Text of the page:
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View Full Version : Squaring Small Work in a Three Jaw Vid



aboard_epsilon
12-20-2008, 07:08 PM
Got to be making myself, one of these .


http://uk.youtube.com/watch?v=tn7A9PqNftY

Now before you lot start ........don't go on about him running dial indicator against spinning work.........apart from that i think it's a good vid

all the best.markJ

HSS
12-20-2008, 07:21 PM
Think I'll add one of those to my tool box, too.

Pat

oldtiffie
12-20-2008, 07:32 PM
That's a "goodie" Mark.

But a couple of cautions with regard to the "shaft" in particular.

The part was only true where the bearing had been. ie if it was "out" at the chuck it would have been "out" at the tail-stock end as well. Further, he was not gripping much of that flange and "true-ing up" was causing the part to "walk/creep" in the chuck jaws. Note too that a little "pushing" from the bearing was making the job move quite easily. I would be VERY wary of cutting anywhere, especially near(er) the tail-stock end, without support from a tail-stock centre ("live" or "dead").

John Stevenson
12-20-2008, 07:54 PM
Yup old trick,
What he should have done was to run the dial gauge and the roller at the same time and he'd have got a lot better.
No need to run under power, about 5 or 6 revs by hand would ahve got you there and less hassle.

The best way though would have been soft jaws, less pucker factor, not having to indicate every piece and stop bell mouthing a set of jaws that may be hard to replace.

One use he didn't show is to spin a thin welded disk true like what you get when you make things like conveyor rollers, weld two disks to a shaft, spin them true and pop a tube over and weld that.

There is a big one with about a 2" bearing on somewhere in the crap on the tray of the big TOS just for this purpose.

.

motorworks
12-20-2008, 08:31 PM
Nice Idea!

Been doing something similar for years:

Run the work slow by power or by hand.
Take a piece of "heavy" bronze or brass and tap
the work true.
You can usually get it to a 0.002 or .003 then break out the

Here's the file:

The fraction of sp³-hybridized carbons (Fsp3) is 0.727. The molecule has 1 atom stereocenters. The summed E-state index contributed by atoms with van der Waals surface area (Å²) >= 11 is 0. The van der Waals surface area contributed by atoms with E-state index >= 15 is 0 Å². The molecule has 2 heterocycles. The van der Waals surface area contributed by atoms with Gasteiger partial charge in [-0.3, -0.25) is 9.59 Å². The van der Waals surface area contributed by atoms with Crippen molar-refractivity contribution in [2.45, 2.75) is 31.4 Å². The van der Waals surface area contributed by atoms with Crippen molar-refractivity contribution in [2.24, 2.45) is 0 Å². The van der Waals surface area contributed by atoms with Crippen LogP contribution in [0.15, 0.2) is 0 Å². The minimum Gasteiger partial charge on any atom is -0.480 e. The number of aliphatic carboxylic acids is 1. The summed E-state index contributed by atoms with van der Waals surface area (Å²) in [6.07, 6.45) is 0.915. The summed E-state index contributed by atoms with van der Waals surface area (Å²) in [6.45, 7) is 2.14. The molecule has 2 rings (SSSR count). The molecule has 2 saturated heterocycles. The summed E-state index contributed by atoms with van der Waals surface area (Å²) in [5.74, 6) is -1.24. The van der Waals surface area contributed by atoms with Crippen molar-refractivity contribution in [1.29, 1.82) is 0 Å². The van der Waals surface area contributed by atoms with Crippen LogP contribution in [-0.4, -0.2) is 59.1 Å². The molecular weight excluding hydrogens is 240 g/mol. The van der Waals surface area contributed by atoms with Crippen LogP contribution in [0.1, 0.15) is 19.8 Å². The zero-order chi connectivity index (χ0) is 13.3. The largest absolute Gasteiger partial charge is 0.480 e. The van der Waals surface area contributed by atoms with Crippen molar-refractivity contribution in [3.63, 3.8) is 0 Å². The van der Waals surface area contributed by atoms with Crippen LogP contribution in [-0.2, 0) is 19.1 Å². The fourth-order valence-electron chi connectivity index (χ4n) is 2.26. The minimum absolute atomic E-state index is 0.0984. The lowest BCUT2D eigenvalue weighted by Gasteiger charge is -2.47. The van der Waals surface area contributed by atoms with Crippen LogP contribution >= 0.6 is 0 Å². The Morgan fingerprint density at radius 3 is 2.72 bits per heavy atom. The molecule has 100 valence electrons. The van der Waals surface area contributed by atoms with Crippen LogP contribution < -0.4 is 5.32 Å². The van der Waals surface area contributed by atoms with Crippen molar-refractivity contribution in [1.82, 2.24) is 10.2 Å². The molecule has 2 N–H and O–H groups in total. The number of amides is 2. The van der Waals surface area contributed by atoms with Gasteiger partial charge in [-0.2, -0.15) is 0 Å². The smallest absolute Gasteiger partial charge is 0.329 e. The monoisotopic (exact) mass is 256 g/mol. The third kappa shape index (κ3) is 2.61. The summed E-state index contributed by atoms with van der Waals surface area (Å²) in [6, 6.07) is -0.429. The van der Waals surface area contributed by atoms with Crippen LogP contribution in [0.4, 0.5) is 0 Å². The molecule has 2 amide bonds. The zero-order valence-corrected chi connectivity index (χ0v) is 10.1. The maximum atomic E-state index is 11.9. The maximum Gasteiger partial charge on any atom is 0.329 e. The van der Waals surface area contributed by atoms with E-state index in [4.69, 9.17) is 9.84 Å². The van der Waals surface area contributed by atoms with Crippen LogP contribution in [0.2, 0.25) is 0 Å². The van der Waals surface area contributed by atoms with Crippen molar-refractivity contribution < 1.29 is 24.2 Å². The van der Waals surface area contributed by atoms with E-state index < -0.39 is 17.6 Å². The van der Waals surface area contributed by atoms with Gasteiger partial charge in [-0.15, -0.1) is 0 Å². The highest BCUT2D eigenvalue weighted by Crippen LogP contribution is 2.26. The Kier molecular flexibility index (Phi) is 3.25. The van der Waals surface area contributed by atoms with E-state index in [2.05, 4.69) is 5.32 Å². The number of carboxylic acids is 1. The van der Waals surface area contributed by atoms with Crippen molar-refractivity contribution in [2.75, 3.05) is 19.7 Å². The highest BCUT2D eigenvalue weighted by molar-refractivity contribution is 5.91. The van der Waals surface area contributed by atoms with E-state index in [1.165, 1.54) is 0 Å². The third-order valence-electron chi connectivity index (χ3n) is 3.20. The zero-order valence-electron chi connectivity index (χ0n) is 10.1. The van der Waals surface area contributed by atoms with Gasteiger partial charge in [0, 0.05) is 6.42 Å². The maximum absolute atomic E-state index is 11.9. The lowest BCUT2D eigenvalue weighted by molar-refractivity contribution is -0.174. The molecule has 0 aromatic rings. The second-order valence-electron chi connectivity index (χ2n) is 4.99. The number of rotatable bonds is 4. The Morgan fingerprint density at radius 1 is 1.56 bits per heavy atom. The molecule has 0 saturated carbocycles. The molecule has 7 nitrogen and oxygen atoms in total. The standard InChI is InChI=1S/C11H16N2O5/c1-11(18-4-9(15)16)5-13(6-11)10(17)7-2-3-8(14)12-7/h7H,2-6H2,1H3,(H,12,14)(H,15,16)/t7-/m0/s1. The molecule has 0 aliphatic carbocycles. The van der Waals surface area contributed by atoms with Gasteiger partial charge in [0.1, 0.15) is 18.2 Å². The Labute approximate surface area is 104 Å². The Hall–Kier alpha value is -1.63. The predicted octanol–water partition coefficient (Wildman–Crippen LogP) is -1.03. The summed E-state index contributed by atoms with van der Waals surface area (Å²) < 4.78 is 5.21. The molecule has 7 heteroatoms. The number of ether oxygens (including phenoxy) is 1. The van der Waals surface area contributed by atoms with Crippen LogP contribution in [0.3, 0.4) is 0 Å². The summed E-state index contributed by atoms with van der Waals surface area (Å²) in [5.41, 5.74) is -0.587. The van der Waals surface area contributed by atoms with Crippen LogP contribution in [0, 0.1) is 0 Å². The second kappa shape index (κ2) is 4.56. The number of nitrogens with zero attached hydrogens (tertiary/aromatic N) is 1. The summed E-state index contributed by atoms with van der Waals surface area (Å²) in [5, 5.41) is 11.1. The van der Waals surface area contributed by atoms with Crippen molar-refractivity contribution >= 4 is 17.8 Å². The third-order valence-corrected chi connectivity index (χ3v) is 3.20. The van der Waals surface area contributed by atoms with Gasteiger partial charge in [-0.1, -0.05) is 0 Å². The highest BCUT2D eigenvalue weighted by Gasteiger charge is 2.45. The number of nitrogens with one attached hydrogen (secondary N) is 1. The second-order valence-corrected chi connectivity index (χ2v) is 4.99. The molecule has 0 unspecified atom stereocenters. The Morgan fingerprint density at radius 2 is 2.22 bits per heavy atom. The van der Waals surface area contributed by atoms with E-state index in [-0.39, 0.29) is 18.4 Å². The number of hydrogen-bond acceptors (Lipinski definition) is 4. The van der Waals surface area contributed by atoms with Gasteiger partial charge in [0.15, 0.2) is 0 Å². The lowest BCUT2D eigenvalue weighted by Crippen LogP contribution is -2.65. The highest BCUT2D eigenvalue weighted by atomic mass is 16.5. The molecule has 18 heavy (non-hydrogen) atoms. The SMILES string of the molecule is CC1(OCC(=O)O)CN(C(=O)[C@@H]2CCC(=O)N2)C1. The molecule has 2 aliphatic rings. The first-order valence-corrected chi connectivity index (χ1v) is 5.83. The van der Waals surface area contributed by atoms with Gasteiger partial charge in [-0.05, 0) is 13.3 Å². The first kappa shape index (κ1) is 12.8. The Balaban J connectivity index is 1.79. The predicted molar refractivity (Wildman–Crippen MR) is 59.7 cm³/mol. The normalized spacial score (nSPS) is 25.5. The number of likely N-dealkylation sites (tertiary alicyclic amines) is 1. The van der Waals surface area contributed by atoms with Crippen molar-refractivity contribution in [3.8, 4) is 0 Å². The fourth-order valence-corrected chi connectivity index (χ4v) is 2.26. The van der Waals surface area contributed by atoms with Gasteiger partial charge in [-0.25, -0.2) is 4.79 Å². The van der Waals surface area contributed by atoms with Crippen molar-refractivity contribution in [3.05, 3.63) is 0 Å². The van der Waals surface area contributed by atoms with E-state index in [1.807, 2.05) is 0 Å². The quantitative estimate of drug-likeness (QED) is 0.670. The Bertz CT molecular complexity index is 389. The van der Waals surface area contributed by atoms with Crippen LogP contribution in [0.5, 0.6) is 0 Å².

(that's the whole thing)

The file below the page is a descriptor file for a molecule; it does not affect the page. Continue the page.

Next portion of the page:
clock if needed.
eddie

Alguy
12-20-2008, 09:08 PM
I have one and never knew what it was for, it is 3/8 round shaft with 5/8 od bearing mounted on the end of the shaft. Mine must have been put in the tool holder. It was in the box of tooling that came with the lathe. I asumed it for a specific job. In the past i have used a piece of key stock to center stuff by rubbing agianst the part I figured it was not the right way to do stuff so i rarely did it. good tip and thanks

barts
12-20-2008, 09:42 PM
Nice... one could slot the end of some 3/4" CRS for the bearing and use a boring bar holder if one wanted to avoid opening the doors to do some welding .... Inline skate replacement bearings are available at mall-type hours and prices....

hornluv
12-21-2008, 12:24 AM
I like the way he made the tool using pins welded on to fit on the tool holder. I cringed when he left the chuck key in there and turned around to go grab something else though.

IdahoJim
12-21-2008, 12:36 PM
I like the way he made the tool using pins welded on to fit on the tool holder. I cringed when he left the chuck key in there and turned around to go grab something else though.

I agree...great way to make toolholders if you don't have a mill. I was hoping he wouldn't fire-up the lathe with the chuck key in there!
Jim

Teenage_Machinist
12-21-2008, 01:13 PM
Chuck Key: I have been hit in the nuts by a chuck key once.

It's just like a wiggler in the mill, except for the wiggler is the work


"in old Soviet Russia, the wiggler indicates YOU!"

mochinist
12-21-2008, 01:21 PM
"in old Soviet Russia, the wiggler indicates YOU!"lmao




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